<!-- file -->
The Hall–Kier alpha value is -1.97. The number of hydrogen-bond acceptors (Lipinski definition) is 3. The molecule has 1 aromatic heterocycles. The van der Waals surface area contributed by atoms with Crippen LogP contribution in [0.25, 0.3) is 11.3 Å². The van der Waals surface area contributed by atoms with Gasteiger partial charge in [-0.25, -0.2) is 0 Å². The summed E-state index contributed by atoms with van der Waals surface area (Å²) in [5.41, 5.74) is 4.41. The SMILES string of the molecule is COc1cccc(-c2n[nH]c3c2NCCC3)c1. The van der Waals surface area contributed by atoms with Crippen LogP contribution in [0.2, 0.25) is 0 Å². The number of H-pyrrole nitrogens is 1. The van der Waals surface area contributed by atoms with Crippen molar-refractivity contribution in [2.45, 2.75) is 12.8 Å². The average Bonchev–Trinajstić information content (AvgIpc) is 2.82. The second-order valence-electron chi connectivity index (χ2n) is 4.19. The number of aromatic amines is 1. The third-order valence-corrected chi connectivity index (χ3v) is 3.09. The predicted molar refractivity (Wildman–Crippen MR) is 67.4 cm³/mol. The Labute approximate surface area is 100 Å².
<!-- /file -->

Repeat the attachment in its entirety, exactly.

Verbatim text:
The Hall–Kier alpha value is -1.97. The number of hydrogen-bond acceptors (Lipinski definition) is 3. The molecule has 1 aromatic heterocycles. The van der Waals surface area contributed by atoms with Crippen LogP contribution in [0.25, 0.3) is 11.3 Å². The van der Waals surface area contributed by atoms with Gasteiger partial charge in [-0.25, -0.2) is 0 Å². The summed E-state index contributed by atoms with van der Waals surface area (Å²) in [5.41, 5.74) is 4.41. The SMILES string of the molecule is COc1cccc(-c2n[nH]c3c2NCCC3)c1. The van der Waals surface area contributed by atoms with Crippen LogP contribution in [0.2, 0.25) is 0 Å². The number of H-pyrrole nitrogens is 1. The van der Waals surface area contributed by atoms with Crippen molar-refractivity contribution in [2.45, 2.75) is 12.8 Å². The average Bonchev–Trinajstić information content (AvgIpc) is 2.82. The second-order valence-electron chi connectivity index (χ2n) is 4.19. The number of aromatic amines is 1. The third-order valence-corrected chi connectivity index (χ3v) is 3.09. The predicted molar refractivity (Wildman–Crippen MR) is 67.4 cm³/mol. The Labute approximate surface area is 100 Å².